Another example of the excellence in the Characterization of Additive Manufacturing Materials project is the work on powder recycling. Powder recycling is of great value to industry, and a round robin study has been initiated on the effects of powder recycling that will lead to guidelines on measurement techniques and uncertainties, and information on how these effects influence the results of recycling studies.
The Characterization of Additive Manufacturing Materials project aims at developing an AM database. Features of the web-based AM database include a viewable and navigable AM schema and currently accessible data and attributes (which include microstructure information on properties and dimensional information). The database is currently composed of NIST-funded round robin data collected in 2012 and 2014. Progress, so far, has been made to develop the framework of the database, and, if successful, this AM open database effort could significantly help U.S. industry.
The Qualification for Additive Manufacturing Materials, Processes, and Parts project includes three MSAM research areas. The first is generation and interpretation of reference data to serve model-based qualification efforts. The second is the development of preproduction run and post-processing test methods to assist in equivalence efforts. The third is the establishment of minimum requirements for testing to reduce the cost for empirical approaches. Through research in qualification, the EL will reduce the cost of empirical approaches and provide foundational information, which will support equivalence and model-based qualification approaches.
Work in the MSAM program contributes to model-based qualification through high-fidelity temperature measurements for metal laser-based powder bed fusion, which are used to validate multi-
1 National Institute of Standards and Technology (NIST), “Measurement Science for Additive Manufacturing Program,” updated December 08, 2016, https://www.nist.gov/programs-projects/measurement-science-additivemanufacturing-program.
physics models simulating individual melt tracks in an additive manufacturing process and low-fidelity temperature measurements typically made with an infrared (IR) camera. For example, reflections on the powder bed surface from spatter may be erroneously interpreted to be hot spots on the surface. Machine qualification studies have also led to the development of AM XY scanner test patterns. Additionally, an MSAM AM test artifact has been developed and is being distributed to assist with equivalence-based qualification and system performance characterization. The EL developed a CAD file for a metal plate with specific geometrical features, the test artifact. This plate and its features are designed for additive manufacturing, and different laboratories could use this particular CAD design to build the part and compare geometrical features or microstructures. The test artifact thus represents a key standard for additive manufacturing, and similar standards need to be developed for other aspects of additive manufacturing. The artifact is, essentially, a square plate containing features or assessing process accuracy and repeatability. From surface roughness measurement studies, MSAM researchers have concluded that standard RA roughness measures do not fully capture important surface morphology. Use of Rpc and RSm has given better surface discrimination than the RA measurement. Research is under way to explore relationships found between surface texture and microstructure. X-ray computed tomography is a powerful tool for assessing internal defects. MSAM researchers are analyzing the process to establish detection limits and to properly interpret images.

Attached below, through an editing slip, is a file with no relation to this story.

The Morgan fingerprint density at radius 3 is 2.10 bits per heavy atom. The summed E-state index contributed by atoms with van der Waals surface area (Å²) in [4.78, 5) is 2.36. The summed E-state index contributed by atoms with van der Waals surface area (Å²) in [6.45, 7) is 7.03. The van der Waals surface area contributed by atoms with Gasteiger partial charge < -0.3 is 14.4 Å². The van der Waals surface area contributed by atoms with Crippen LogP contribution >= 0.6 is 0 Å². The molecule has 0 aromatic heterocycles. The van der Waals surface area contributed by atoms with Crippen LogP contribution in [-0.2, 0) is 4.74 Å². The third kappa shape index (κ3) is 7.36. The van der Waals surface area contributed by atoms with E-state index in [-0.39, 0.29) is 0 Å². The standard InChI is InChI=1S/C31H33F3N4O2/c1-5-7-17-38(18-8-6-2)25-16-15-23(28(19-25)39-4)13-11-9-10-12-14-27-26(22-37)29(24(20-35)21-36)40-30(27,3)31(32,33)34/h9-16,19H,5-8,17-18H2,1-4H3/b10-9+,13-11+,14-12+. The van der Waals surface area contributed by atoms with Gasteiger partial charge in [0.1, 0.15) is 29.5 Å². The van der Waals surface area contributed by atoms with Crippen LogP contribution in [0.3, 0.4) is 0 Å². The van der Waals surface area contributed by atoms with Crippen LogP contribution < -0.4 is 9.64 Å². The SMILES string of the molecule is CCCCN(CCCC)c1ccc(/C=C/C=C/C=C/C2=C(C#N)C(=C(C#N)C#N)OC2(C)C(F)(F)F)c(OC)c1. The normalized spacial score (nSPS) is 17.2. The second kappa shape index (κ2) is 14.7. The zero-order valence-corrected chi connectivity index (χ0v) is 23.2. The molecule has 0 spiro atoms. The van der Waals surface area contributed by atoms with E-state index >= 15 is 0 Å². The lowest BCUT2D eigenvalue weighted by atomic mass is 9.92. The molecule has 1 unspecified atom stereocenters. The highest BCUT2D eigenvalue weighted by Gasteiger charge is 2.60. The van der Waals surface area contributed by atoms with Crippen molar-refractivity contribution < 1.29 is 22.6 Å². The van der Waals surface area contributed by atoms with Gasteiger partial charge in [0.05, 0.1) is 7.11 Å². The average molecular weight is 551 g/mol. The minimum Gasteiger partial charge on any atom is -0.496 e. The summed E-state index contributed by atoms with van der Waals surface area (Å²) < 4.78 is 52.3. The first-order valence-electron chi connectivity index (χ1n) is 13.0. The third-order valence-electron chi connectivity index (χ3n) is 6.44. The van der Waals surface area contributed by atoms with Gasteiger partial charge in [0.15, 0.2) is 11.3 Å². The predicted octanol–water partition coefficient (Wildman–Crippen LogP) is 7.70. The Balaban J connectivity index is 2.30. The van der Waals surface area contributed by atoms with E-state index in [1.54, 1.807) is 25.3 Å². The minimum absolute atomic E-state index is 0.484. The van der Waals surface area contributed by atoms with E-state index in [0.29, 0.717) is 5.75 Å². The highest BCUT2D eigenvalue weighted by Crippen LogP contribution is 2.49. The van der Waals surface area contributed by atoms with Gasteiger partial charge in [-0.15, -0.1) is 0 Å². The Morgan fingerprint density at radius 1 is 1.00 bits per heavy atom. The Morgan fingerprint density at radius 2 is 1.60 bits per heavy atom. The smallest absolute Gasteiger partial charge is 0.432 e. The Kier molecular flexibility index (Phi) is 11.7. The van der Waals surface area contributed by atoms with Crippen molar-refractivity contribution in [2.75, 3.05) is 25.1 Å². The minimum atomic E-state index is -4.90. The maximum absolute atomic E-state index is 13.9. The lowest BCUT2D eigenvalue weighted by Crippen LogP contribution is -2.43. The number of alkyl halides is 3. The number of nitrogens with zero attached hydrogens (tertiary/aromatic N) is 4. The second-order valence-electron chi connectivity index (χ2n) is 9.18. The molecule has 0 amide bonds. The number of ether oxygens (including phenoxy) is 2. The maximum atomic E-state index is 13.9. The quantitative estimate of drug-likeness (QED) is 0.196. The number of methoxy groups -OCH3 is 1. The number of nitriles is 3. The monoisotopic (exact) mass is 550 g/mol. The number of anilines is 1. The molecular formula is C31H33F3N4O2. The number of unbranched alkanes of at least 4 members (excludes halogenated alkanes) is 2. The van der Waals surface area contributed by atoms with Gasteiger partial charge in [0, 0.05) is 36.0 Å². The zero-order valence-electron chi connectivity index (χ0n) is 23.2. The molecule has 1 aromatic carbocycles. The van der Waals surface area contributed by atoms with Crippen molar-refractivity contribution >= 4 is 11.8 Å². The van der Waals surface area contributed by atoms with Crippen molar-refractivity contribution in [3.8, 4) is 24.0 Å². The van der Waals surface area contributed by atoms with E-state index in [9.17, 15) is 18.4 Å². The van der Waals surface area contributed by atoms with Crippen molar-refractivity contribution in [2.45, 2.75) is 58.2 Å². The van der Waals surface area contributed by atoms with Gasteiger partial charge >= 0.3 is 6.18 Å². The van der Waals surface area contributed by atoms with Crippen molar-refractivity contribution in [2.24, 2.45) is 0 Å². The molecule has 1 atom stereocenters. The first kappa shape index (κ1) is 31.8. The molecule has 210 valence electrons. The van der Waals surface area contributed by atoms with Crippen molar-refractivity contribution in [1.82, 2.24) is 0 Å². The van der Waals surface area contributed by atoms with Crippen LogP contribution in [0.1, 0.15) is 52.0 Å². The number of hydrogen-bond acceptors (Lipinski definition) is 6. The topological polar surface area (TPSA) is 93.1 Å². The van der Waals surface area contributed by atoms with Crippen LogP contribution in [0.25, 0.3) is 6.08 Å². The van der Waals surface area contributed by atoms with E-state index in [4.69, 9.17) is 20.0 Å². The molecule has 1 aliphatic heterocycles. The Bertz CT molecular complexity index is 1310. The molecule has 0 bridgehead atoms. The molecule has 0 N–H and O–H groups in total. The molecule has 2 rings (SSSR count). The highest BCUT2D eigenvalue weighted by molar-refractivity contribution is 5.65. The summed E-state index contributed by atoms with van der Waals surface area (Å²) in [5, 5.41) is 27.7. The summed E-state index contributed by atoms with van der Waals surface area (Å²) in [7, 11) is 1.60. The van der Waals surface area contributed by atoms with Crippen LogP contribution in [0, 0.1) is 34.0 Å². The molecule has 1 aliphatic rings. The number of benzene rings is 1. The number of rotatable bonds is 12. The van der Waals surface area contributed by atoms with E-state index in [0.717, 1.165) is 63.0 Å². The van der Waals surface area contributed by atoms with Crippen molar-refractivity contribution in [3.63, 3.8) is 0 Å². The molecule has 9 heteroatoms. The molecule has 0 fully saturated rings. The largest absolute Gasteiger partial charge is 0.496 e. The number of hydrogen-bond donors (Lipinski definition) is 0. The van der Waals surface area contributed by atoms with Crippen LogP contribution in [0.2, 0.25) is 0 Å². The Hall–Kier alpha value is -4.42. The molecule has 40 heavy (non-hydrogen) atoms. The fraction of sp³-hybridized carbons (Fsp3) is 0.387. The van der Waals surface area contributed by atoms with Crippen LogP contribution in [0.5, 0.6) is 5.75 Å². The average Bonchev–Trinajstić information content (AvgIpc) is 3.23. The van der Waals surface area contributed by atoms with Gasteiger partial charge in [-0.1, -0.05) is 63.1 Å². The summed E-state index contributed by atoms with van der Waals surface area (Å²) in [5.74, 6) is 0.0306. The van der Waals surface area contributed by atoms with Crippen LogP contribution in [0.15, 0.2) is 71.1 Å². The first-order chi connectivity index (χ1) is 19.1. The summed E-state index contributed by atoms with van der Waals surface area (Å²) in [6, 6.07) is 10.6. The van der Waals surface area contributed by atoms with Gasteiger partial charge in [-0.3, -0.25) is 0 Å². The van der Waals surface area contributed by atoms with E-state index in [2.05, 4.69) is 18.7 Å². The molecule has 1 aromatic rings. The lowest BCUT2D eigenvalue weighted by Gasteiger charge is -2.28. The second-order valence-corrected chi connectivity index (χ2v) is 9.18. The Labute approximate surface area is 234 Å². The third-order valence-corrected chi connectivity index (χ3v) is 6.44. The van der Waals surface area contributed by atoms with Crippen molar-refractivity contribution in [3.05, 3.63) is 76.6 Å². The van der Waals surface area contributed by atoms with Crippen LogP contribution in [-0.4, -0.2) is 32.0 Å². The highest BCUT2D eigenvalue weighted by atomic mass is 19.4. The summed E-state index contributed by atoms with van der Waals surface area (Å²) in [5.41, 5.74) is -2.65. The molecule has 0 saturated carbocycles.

To support empirically based qualification, a methodology for round robin testing has been articulated by MSAM staff. The plan is to publish the information as an International Organization for Standardization (ISO) American Society for Testing and Materials (ASTM) guide standard. If properly conducted, round robin studies distribute the cost burden of testing and provide statistically valuable information.
The Real-Time Monitoring and Control of Additive Manufacturing Processes project team is working on visual monitoring of the melt pool in metal laser powder bed machines. They are motivated by the need to monitor the process so that correlations between the data and visually detectable flaws in parts can be investigated, to use the data as a quality control signature for the part, and to use the data for real-time control.